I seriously doubt that it's pressure related as the cap releases the pressure at 4 pounds. Is the cap in good condition and thhe 'spring' not sticking? If it has blown out the seam then the cap would have to be stuck.

Scottishmoggy
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Postby Scottishmoggy » Sun May 28, 2006 9:23 pm

The cap seemed to be ok and not sticking...but what the point that Bmcecosse is making about the head gasket?
As you can guess...I'm pretty inexperienced when it comes to cars...just love driving them....

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Postby Onne » Sun May 28, 2006 10:22 pm

check both the oil and the water for traces of either fluid. How was the oil pressure, just before "the accident"?
Did you have proper coolant in the rad, or just plain water? And if it was indeed water, how cold was it the night before?

How long have you had that radiator btw? Sometimes the soldering tin isn't as strong on all places
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Postby wimor » Sun May 28, 2006 10:22 pm

...but what the point that Bmcecosse is making about the head gasket?
You can make an easy check. Fill the cooling system. Don’t place the cap. Start the engine and check the water through the filler neck. When you see the water clear and constant bubbled in the radiator than you have a head gasket problem.

Greetings from Holland,

Wimor

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Postby rayofleamington » Sun May 28, 2006 10:59 pm

You can make an easy check. Fill the cooling system. Don’t place the cap. Start the engine and check the water through the filler neck. When you see the water clear and constant bubbled in the radiator than you have a head gasket problem.
You'll need to get the radiator fixed before checking for a failed headgasket 'bubbles' in the water. However you need to get the rad fixed regardless, so to check for bubbles coming into the rad when it is all assembled will hopefully answer that one as 'no' (not 100% guaranteed though)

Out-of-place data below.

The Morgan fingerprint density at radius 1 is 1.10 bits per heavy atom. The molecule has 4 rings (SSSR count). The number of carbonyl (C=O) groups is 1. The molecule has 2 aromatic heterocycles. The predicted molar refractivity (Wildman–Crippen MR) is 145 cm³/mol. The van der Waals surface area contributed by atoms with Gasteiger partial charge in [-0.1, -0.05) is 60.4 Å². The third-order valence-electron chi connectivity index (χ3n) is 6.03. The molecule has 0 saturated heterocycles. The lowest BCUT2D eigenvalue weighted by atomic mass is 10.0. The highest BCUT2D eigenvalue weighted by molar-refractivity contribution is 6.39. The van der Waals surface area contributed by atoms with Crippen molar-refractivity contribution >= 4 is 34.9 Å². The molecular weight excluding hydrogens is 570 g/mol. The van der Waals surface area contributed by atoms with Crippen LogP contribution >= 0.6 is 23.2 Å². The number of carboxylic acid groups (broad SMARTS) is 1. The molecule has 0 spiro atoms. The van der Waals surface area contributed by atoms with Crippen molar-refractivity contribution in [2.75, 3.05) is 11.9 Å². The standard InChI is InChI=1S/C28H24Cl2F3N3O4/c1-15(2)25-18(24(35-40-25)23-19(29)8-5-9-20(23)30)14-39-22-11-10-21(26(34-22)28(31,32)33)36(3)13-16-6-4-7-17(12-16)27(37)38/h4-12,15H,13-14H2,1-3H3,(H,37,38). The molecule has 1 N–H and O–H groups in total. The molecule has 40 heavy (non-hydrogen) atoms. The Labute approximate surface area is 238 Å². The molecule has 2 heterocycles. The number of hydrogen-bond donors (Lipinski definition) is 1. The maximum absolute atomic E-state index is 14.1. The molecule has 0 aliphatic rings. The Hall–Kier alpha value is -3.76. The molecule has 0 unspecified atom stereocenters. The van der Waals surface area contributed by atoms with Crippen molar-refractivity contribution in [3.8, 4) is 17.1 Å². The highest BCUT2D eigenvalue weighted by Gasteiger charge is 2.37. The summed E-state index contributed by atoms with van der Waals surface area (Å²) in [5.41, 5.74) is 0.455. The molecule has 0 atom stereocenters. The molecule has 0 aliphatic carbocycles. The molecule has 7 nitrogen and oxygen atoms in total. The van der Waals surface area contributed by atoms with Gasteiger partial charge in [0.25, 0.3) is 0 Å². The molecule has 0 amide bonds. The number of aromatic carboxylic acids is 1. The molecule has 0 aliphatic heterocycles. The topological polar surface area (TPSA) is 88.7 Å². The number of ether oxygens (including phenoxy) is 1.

The radiator could have failed like that due to an age related or quality related problem without anything else being to blame.
On the flip side there could be a few things going on that added to the problem.

It would not hurt to renew the rad cap anyway. The minor is meant to be fairly low pressure, but if someone had used a different cap it could be at much higher pressure.

Whilst it is 'in bits' it is an ideal opportunity to flush out the entire cooling system. (basicaly just run a hose pipe into the engine until it runs out clear, then reverse the direction until clear again, then do it a few more times... And then the same by holding the hse pipe on the endo of the heater hose, and then the other heater hose). The cooling system and heater will work a lot better if they are cleaned out! If the car has been run without a good antifreeze the block will corrode (good antifreeze has corrosion-inhibitors) and the rust swims around in the water until it causes sludge/deposits/blockages.

If the thermostat had stuck, the engine could get very hot causing violent boiling - was there any 'glugging' and 'spitting/fizzing' when it failed? Checking the thermostat is easy (watch it open and close when you heat a pan of water to boiling and cool down afterwards) but removing and refitting the thermostat housing can be a pig of a job. The simpler way to check is to run the car from cold - the top hose should not get hot to start with and after the engine is hot the thermostat should open and the top hose will get hot fairly quickly. It is much harder to spot if the thermostat is struggling to open but when it is hot you should be able to see a nice steady flow from the engine into the radiator (looking through the filler cap) - and when you rev the car up you should see a nice increase in flow into the rad.